View from Mexico: A roadmap for relations with Canada

Mexico's Ambassador to Canada lists the top 10 issues we need to face together.
By: /
June 30, 2015
Mexico's President Enrique Pena Nieto (C) and Canada's Prime Minister Stephen Harper (R) review the honour guard during an official welcoming ceremony for Harper, at the National Palace in Mexico City February 18, 2014. Harper is on a two-day visit to Mexico. REUTERS/Henry Romero

Mexico’s Ambassador to Canada, Francisco Suárez Dávila, spoke to the House of Commons’ Standing Committee on Foreign Affairs and International Development on June 2, discussing what he saw as priorities for the next North American Leaders’ Summit.

While he questioned why more Canadian students do not study in Mexico, and why Canada’s third-largest trading partner has been given such low priority for easing mobility,  “the good news,” he said, “is that Canada and Mexico, acting together, are making progress to reverse U.S. protectionist measures on COOL, working together on TPP negotiations, and there is also progress on visas.”

Going forward, here are the 10 topics Ambassador Suarez says are “essential for the North America agenda” — in his own words.

1. Energy Cooperation

The Energy Revolution in North America should continue to be a fundamental topic that has become a real driver for trilateral cooperation. Our countries, with new discoveries and technology, have substantial reserves in oil and gas (in shale gas three out of the six largest), and the potential for new investment is huge. Mexico’s energy reform opened the industry to the private sector, which had been closed under NAFTA. The new factor is, of course, the fall in oil prices that in the short term has reduced the appetite for investments in deep water drilling and shale oil fracking. However, Mexico’s energy reform is in the process of full implementation.

The Energy Ministers met for the first time in Washington at the end of last year to put in place a working agenda: the need for a shared outlook to assess our medium-term potential, and the work on a regional connectivity grid both to distribute energy within and export outwards. Mexico sees energy as a driver to push a reindustrialization process. Particularly, with cheap gas, the region has a vast competitive edge in manufacturing in automobiles and aerospace, and as much investment has taken place in these sectors, as in the energy field.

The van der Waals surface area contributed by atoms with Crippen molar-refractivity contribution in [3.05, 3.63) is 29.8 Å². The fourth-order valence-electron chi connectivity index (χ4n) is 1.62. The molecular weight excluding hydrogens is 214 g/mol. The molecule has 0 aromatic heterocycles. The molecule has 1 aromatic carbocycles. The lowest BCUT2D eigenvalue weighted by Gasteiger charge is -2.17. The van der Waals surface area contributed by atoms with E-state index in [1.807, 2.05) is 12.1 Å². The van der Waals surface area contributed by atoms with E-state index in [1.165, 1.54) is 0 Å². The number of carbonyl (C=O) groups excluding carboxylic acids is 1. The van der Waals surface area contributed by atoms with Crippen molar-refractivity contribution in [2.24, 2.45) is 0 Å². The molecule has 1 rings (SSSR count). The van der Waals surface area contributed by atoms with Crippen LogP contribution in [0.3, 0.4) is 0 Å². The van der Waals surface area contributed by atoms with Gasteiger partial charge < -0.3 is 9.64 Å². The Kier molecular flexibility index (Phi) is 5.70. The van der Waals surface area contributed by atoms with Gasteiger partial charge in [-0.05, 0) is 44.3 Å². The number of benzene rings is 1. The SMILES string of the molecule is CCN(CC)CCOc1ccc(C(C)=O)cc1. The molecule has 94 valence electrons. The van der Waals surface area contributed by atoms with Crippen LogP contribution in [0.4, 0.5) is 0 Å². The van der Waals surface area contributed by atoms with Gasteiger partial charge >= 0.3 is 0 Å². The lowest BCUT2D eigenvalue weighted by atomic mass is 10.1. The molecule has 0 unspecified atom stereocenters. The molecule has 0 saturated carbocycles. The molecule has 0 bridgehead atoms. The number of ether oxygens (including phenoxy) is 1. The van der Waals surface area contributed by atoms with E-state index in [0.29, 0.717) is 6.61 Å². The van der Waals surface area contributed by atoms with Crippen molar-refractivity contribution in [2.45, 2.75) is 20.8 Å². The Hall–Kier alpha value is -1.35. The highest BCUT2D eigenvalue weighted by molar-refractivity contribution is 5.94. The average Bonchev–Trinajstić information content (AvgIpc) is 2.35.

An encouraging note is the agreement announced in May regarding the establishment of a ministerial-level working group on climate change and energy by the U.S., Canada and Mexico. The working group will focus on low carbon electricity grids, clean energy technologies, energy efficiency, carbon-capture, climate change adaptation and resilience emissions from the oil and gas sector.

Although Mexico is the third largest exporter of oil to the U.S., after Canada and Saudi Arabia and will be a significant exporter in the medium term, in the short term a key objective is to be able to import cheap gas for the industrial sectors, and to convert electricity generation from dirty and expensive fuel-oil, to clean and cheap gas. Opening electricity generation to private sector investment also represents a huge investment opportunity of about US$90 billion dollar in the next decade.

Another area for cooperation with Canada is best regulatory practices in shale gas, avoiding water pollution and waste, and protecting the rights of the First Nations. Work is advancing together with the Energy Regulator of Alberta.

Large investments are currently being made in the oil and gas pipelines within our country and linking them to our borders. There will be a total of 10,000 kilometres of new pipelines, an investment of about $20 billion.  Already there are investments in close to 2,000 kilometres (about the size of Keystone) in which Canadian companies like TRANSCANADA and ATCO are participating. Canadian services industries and shale gas knowledge will be very useful.

2. Trade Negotiations